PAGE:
Why You Shouldn’t Have To Register On A Recruiter’s Website.

Photo by Mabel Amber from Pexels

I have been seeing a growing trend from most recruiters posting jobs on well-known job sites such as LinkedIn, Pnet, etc. It’s all well and nice to have your “own” website or application where candidates’ harvested data lives, however, the honest truth is that signing up to any website is a very huge commitment to most candidates.

Recruitment websites ask for way more personal information that most people are willing to give out on their first dates – so, this is definitely a big problem. They are opening themselves up to potential abuse and threats (hackers, spammers) or even the possibility of having their information sold.

If you want to redirect candidates from *reputable job websites to your own website, you need to be aware of the following:

*Reputable is used carelessly in this instance to refer to job portals that have a dedicated large team that is responsible for the website health and security. A team that takes ownership of the product.

Lack Of Security

The top reputable job sites have a dedicated team responsible for the maintenance and well-being of the website. They do not simply rely on purchased WordPress plugins or once-off coded websites that never get reviewed or updated.

If you ask for way too much user/candidate information, you need to understand your will be handling sensitive information which can potentially be damaging in the wrong hands of someone who doesn’t understand website security, and they are only excited by the idea of having their own database of candidates.

Invasion of Privacy:

Firstly, a lot of these websites that redirect you to apply for a job outside the reputable job platforms such as LinkedIn, PNet, etc. request more personal information that most of the top websites ask for. You are forced to share way more than necessary about yourself on a website you are likely not to ever return to again in the near future.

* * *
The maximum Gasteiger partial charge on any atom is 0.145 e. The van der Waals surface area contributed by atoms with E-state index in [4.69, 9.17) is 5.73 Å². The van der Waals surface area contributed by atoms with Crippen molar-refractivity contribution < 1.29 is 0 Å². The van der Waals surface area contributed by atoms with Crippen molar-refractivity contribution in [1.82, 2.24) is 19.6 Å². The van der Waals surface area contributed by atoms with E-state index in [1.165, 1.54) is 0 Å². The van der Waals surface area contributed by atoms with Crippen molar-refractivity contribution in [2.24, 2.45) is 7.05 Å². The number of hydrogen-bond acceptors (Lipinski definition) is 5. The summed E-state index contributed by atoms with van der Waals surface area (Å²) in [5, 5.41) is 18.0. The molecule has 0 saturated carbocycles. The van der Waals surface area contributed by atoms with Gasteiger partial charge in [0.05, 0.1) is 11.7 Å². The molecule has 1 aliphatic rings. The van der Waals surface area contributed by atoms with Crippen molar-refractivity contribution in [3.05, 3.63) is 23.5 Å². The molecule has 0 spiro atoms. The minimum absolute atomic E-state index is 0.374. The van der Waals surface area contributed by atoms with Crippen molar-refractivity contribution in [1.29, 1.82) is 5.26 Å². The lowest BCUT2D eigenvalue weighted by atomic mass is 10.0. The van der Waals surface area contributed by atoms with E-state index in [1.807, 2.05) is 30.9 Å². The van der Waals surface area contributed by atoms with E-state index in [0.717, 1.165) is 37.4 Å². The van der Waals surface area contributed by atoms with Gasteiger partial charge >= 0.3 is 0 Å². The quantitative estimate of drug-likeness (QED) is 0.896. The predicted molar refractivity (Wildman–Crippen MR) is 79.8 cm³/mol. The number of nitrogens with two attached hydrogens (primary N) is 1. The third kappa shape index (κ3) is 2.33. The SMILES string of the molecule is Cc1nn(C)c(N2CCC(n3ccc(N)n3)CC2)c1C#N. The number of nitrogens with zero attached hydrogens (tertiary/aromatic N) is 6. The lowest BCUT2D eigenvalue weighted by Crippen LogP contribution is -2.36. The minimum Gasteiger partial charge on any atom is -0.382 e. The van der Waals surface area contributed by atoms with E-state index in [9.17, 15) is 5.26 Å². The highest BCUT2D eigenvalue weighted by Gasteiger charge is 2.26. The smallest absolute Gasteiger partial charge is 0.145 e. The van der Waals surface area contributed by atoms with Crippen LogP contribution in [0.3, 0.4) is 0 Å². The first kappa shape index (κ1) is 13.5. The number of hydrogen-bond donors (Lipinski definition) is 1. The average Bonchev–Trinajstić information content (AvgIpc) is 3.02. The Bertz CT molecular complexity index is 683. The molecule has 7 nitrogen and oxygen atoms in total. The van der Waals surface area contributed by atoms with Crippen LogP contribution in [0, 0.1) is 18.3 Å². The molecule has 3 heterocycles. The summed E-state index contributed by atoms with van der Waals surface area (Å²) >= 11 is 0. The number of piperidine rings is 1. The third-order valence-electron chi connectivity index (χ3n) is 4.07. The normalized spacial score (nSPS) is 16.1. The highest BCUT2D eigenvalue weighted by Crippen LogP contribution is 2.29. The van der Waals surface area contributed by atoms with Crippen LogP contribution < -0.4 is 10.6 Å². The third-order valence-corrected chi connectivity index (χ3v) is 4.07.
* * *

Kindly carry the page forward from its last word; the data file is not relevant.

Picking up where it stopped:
Asking For Information You Don’t Need.

There’s a very high chance you are asking for information you don’t even need.

The Option To Delete User Information

Most of the recruiter websites that ask job seekers to register on their website don’t have the option for candidates to delete their personal information or profiles when they no longer have a need for the website/services.

Giving users the option to delete their account will comfort those users who don’t want to leave a paper trail of their activity on the web. Let them know on your sign up form that they can delete their account at any time so that they won’t have to worry about their personal information showing up on your site forever.

In fact, if you ask for users to register on your website, make it a habit to give them the option to delete their profile.

Tedious Process

On top of all of the above, there is a cost issue in developing countries. Internet connectivity is simply a luxury for most people.

All candidates want is to simply apply for a job. You can’t rob them off their money by redirecting them to another website to recreate a profile just to apply for a job. You know very well that mobile connectivity is expensive in this country and the fat cats running those companies are not prepared to do anything about it. There’s a very high chance that the candidate applying for the role doesn't have any money — they are unemployed most likely, so why do you want to make the process more difficult and time-consuming for them?

The Unfortunate Truth

The unfortunate trust is that you only need the following (if they are to be fancy), to assist a candidate land a job of their dreams:

  • Candidate Full Names
  • Candidate Email Address
  • File Upload Field (For the candidate to upload their resume/CV and supporting documents)
  • Candidate Contact Number (optional)
  • Candidate Cover Letter (also optional in my option)

If for whatever reason they want your resume in a certain format, you can simply provide the candidate with a CV/Resume template. If you need anything else, you have their email address or optionally their contact number.